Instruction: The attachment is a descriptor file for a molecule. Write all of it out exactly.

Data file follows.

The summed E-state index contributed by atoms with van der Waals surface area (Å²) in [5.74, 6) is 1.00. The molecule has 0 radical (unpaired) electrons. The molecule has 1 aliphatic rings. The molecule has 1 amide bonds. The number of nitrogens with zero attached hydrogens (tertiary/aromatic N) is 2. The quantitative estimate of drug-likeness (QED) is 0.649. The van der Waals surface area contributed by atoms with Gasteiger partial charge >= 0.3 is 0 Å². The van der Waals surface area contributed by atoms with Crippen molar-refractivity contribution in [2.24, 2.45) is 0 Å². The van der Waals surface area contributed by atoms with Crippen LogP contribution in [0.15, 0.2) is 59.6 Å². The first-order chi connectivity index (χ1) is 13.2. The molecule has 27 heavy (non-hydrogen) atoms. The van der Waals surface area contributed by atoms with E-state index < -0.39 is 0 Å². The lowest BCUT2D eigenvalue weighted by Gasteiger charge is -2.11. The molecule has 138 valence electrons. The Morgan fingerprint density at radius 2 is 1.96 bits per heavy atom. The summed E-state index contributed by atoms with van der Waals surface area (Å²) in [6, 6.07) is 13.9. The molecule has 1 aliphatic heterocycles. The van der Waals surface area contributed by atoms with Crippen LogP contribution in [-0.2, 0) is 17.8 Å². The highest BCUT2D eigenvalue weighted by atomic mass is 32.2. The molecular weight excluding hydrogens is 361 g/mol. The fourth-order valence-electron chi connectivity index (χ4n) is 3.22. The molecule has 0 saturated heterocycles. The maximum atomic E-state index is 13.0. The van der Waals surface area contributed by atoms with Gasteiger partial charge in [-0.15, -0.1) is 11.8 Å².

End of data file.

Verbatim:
The summed E-state index contributed by atoms with van der Waals surface area (Å²) in [5.74, 6) is 1.00. The molecule has 0 radical (unpaired) electrons. The molecule has 1 aliphatic rings. The molecule has 1 amide bonds. The number of nitrogens with zero attached hydrogens (tertiary/aromatic N) is 2. The quantitative estimate of drug-likeness (QED) is 0.649. The van der Waals surface area contributed by atoms with Gasteiger partial charge >= 0.3 is 0 Å². The van der Waals surface area contributed by atoms with Crippen molar-refractivity contribution in [2.24, 2.45) is 0 Å². The van der Waals surface area contributed by atoms with Crippen LogP contribution in [0.15, 0.2) is 59.6 Å². The first-order chi connectivity index (χ1) is 13.2. The molecule has 27 heavy (non-hydrogen) atoms. The van der Waals surface area contributed by atoms with E-state index < -0.39 is 0 Å². The lowest BCUT2D eigenvalue weighted by Gasteiger charge is -2.11. The molecule has 138 valence electrons. The Morgan fingerprint density at radius 2 is 1.96 bits per heavy atom. The summed E-state index contributed by atoms with van der Waals surface area (Å²) in [6, 6.07) is 13.9. The molecule has 1 aliphatic heterocycles. The van der Waals surface area contributed by atoms with Crippen LogP contribution in [-0.2, 0) is 17.8 Å². The highest BCUT2D eigenvalue weighted by atomic mass is 32.2. The molecular weight excluding hydrogens is 361 g/mol. The fourth-order valence-electron chi connectivity index (χ4n) is 3.22. The molecule has 0 saturated heterocycles. The maximum atomic E-state index is 13.0. The van der Waals surface area contributed by atoms with Gasteiger partial charge in [-0.15, -0.1) is 11.8 Å².